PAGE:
National Gallery of Canada / Musée des beaux-arts

Bulletin 6 (III:2), 1965

Annual Index
Author & Subject

A parcel of paintings Sent from 
Glasgow to Montreal in 1782

by Hamish Miles, Lecturer in the History of Art 
University of Glasgow

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5 View LochLomond. This is unlikely to have been a copy. ' A view of loch-lomond' (24 x 32 inches), and' A different view of loch-lomond; same size', priced at a guinea each, appear in the Catalogue of pictures...done at the Academy. (28) The antiquary Richard Gough, on the occasion of a visit to the Academy in 1771, remarked: 'They have engraved a wretched view of loch lomond': (29) a 'View towards the N. E. taken in Insmurrin in lochloman, terminated by Benloman and the adjacent mountains' had been engraved by Robert Paul in 1767, (30) possibly after one of the two paintings just mentioned-which themselves may well have been by him. Robert Paul (1739-70), who seems to have been primarily an engraver, was at the Academy by 1756. He and Charles Cordiner (1746-94), who was at the Academy by 1763, were the only members of it who are known to have devoted themselves particularly to landscape.

None of the paintings in the Invoice can be even tentatively associated with the second of the three artists named in Brown's letter to Dunlop, Archibald Mclauchlan. He matriculated at the University of Glasgow in 1762: The fullest account of his life is that given by Alexander Campbell: MacLauchlan was a native of Argyleshire...His copy of Raphael's School of Athens, in which Cochrane assisted, is a proof of very promising talents. After a residence of two years in Italy, he returned to Glasgow, but fell into ill health, went to his native place, and died'. (31) The copy after Raphael, painted 'by permission of the late Pope' [ i.e. presumably Clement XIV, elected 1769, d.1774], as well as the titles of three of his original compositions, appear in Foulis's Catalogue of 1776. (32) McLauchlan applied for a licence to export 30 pictures by himself, including the copy of the School of Athens, from Rome in 1770. (33) It may be assumed that these were the fruit of his Italian tour and that he left Rome shortly thereafter. Only one work by McLauchlan is known to survive, a signed group portrait in the Glasgow Art Gallery of the family of John Glassford, a Glasgow 'Tobacco lord' and a patron of the Academy. (34)

The second part of Brown's Invoice, consisting of prints, may be dealt with more briefly. It will be noticed that a number of the items in it are portraits of French sitters, or subjects with French titles. This may be partly explained by Foulis's visit to Paris in 1752. There he acquired 'a good many scarce Prints', as well as many of the paintings already mentioned. It was at the same time that he must have begun to collect the original copper-plates from which were taken the prints advertised in the Catalogue of Pictures ...done at the Academy. (35) This lists more than a thousand prints made in this way, the greater part of them by engravers working in France. The relatively high prices asked for many of the prints in Brown's Invoice compared with those in the Catalogue suggest, however, that not all the prints in the Invoice had been locally produced. Indeed only the set of 16 Scenes from Rural Life, item 9 in the Invoice, can be traced to the Catalogue, and only in the case of items 7 and 8 in the Invoice is there any evidence of prints originally engraved at the Academy itself.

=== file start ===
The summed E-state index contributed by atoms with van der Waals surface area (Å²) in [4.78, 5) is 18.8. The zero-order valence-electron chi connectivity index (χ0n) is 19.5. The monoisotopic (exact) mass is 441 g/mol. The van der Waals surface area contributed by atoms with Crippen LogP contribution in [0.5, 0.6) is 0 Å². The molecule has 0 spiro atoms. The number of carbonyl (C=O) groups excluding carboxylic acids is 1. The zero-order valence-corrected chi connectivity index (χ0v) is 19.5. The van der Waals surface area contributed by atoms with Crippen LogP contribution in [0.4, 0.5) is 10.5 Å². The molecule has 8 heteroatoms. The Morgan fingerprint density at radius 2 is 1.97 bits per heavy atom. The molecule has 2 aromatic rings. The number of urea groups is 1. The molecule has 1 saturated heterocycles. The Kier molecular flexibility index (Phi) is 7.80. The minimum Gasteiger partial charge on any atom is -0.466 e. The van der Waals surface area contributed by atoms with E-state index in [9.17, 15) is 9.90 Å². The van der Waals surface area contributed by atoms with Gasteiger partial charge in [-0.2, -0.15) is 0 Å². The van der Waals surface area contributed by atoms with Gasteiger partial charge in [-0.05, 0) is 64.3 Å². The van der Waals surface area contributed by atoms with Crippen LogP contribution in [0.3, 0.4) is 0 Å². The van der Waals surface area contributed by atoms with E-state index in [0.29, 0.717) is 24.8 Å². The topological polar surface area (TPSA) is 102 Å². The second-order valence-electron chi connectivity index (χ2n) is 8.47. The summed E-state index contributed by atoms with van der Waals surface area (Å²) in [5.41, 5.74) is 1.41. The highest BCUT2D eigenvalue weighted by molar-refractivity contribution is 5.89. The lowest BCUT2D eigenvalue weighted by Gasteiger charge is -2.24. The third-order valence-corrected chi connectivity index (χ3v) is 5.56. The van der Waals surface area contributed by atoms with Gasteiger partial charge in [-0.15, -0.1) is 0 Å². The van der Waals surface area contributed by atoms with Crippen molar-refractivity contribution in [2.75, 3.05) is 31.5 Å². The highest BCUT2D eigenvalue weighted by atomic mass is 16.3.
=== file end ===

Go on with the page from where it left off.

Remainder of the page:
6 Comettas Meekness, Justice, and Bellasarius. The two first were engraved by Robert Strange after Raphael in 1765; the last was probably a copy from Strange's engraving of the same subject after Salvator Rosa. (36)

7 John Duke of Argyle, and Arcd Duke of Argyle. Allan Ramsay's portrait of Archibald, Third Duke of Argyll, painted in 1749, (37) was engraved at the Academy in 1755. (38) The engraving, which is unsigned, does not appear to have been published until 1757, when it was sold at four shillings. (39) An engraving is recorded of John, Second Duke of Argyll,
with the inscription 'Aveline sculp'. (40) Though quite possibly by or after (François?) Aveline, the engraving master at the Academy, there is no evidence that it was done in Glasgow, and, by reason of its much smaller size alone, it is unlikely to have been offered as a companion to the 1755 engraving of the Third Duke.

8 A Cupid after Corregioo. This is the only print in the Invoice that can be identified with anything like certainty as an original product of the Academy. It was presumably done after the painting of 'Cupid making his bow' ascribed to Correggio in Foulis's Catalogue of 1776, (41) and it is inscribed 'Engraved after the painting of Corregio by J. Mitchell Academy Glasgow 1761'. (42) James Mitchell, a pupil of the Academy, was active as an engraver there from 1761-73. (43)

9 16 Prints on Rurall Life French. These were most probably the '16 Rural pieces by Simmonneau, at 3d. each' given in the Catalogue of pictures ...done at the Academy. (44) Engravings of this description, by any one of the three members of the Simonneau family, are not recorded elsewhere.

Only these few items in Brown's otherwise cryptic Invoice have yielded to comment, and even the identifications offered in these notes must be looked upon as tentative. Furthermore, there seems no means of telling whether the cargo reached its destination and the pictures were sold. There is nothing further on their subject in Brown's letter-book. In spite of these uncertainties it is none the less possible that these documents could be of help in suggesting a source, if not an attribution, for some pictures that may survive in Canada yet.

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